Frederic Harrison's _Culture: A Dialogue_, but an earlier essay in the
_Fortnightly Review_ for March 1, 1867, called _Our Venetian
Constitution_, See pages 276-77 of the article.

PAGE 271

[426] ~Peter Abelard~ (1079-1142) was a scholastic philosopher and a
leader in the more liberal thought of his day.

[427] ~Gotthold Ephraim Lessing~ (1729-81), German critic and dramatist.
His best-known writings are the epoch-making critical work, _Laokooen_
(1766), and the drama _Minna van Barnhelm_ (1767). His ideas were in the
highest degree stimulating and fruitful to the German writers who
followed him.

[428] ~Johann Gottfried von Herder~ (1744-1803), a voluminous and
influential German writer, was a pioneer of the Romantic Movement. He
championed adherence to the national type in literature, and helped to
found the historical method in literature and science.

PAGE 272

[429] _Confessions of St. Augustine_, XIII, 18, 22, Everyman's
Library ed., p. 326.

HEBRAISM AND HELLENISM

PAGE 273

[430] The present selection comprises chapter IV, of _Culture and
Anarchy_. In the preceding chapter Arnold has been pointing out the
imperfection of the various classes of English society, which he
describes as "Barbarians, Philistines, and Populace." For the correction
of this imperfection he pleads for "some public recognition and
establishment of our best self, or right reason." In chapter III, he has
shown how "our habits and practice oppose themselves to such a
recognition." He now proposes to find, "beneath our actual habits and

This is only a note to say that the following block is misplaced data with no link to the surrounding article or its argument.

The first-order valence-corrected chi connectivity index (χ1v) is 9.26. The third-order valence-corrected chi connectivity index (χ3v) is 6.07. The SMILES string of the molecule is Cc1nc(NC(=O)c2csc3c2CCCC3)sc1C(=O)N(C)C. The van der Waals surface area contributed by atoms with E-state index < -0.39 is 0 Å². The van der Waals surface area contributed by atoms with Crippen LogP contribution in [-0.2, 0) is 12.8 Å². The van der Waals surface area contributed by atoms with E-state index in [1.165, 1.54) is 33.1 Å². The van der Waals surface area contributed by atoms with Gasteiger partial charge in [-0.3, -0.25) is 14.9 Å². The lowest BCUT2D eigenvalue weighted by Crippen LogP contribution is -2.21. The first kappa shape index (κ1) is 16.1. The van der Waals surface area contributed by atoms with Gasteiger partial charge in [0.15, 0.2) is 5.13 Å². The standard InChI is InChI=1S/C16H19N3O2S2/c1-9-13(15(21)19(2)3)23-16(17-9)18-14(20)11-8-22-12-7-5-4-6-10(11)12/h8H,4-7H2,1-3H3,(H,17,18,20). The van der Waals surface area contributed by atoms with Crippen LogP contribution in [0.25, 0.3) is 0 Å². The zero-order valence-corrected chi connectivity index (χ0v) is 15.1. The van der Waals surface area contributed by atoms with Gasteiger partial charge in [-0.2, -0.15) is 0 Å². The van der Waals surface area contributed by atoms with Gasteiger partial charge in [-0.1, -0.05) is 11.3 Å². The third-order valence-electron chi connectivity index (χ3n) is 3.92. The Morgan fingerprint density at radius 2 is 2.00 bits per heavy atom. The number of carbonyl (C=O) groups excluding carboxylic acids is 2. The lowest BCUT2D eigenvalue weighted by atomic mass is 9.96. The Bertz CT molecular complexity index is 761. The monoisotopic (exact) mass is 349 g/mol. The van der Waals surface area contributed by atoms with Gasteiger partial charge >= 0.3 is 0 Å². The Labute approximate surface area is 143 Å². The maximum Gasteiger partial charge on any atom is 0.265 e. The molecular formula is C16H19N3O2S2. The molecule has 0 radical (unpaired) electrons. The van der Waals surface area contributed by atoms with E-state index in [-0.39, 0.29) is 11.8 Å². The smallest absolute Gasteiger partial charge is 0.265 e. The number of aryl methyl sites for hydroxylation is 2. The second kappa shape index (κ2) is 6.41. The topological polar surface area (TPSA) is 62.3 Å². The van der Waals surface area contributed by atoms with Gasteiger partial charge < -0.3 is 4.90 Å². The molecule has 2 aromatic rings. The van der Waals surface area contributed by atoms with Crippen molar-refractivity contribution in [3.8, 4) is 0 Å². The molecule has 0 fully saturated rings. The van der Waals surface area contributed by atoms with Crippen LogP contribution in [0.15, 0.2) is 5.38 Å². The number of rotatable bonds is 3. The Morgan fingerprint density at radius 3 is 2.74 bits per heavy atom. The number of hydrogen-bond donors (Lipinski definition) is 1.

practice, the very ground and cause out of which they spring." Then
follows the selection here given.

Professor Gates has pointed out the fact that Arnold probably borrows
the terms here contrasted from Heine. In _Ueber Ludwig Boerne_ (_Werke_,
ed. Stuttgart, X, 12), Heine says: "All men are either Jews or Hellenes,
men ascetic in their instincts, hostile to culture, spiritual fanatics,
or men of vigorous good cheer, full of the pride of life, Naturalists."
For Heine's own relation to Hebraism and Hellenism, see the present
selection, p. 275.

[431] See _Sweetness and Light, Selections_, Note 1, p. 244.
[Transcriber's note: This is Footnote 392 in this e-text.] _Maxim_ 452
reads: "Two things a Christian will never do--never go against the best
light he has, this will prove his sincerity, and, 2, to take care that
his light be not darkness, i.e., that he mistake not his rule by which
he ought to go."

PAGE 274

[432] 2 Pet. I, 4.

[433] ~Frederick William Robertson~ (1816-53) began his famous ministry
at Brighton in 1847. He was a man of deep spirituality and great
sincerity. The latter part of his life was clouded by opposition roused
by his sympathy with the revolutionary ideas of the 1848 epoch and by
the mental trouble which eventually resulted in his death. The sermon
referred to seems to be the first Advent Lecture on _The Greek_. Arnold
objects to Robertson's rather facile summarizing. Four characteristics
are mentioned as marking Grecian life and religion: restlessness,
worldliness, worship of the beautiful, and worship of the human. The
second of these has three results, disappointment, degradation,
disbelief in immortality.

PAGE 275

[434] ~Heinrich Heine~. See _Heine, Selections_, pp. 112-144.
[Transcriber's note: This section begins at the text reference for
Footnote 135 in this e-text.]

[435] Prov. XXIX, 18.

[436] Ps. CXII, 1.

PAGE 277

[437] Rom. III, 31.

[438] Zech. IX, 13.

[439] Prov. XVI, 22.

[440] John I, 4-9; 8-12; Luke II, 32, etc.

[441] John VIII, 32.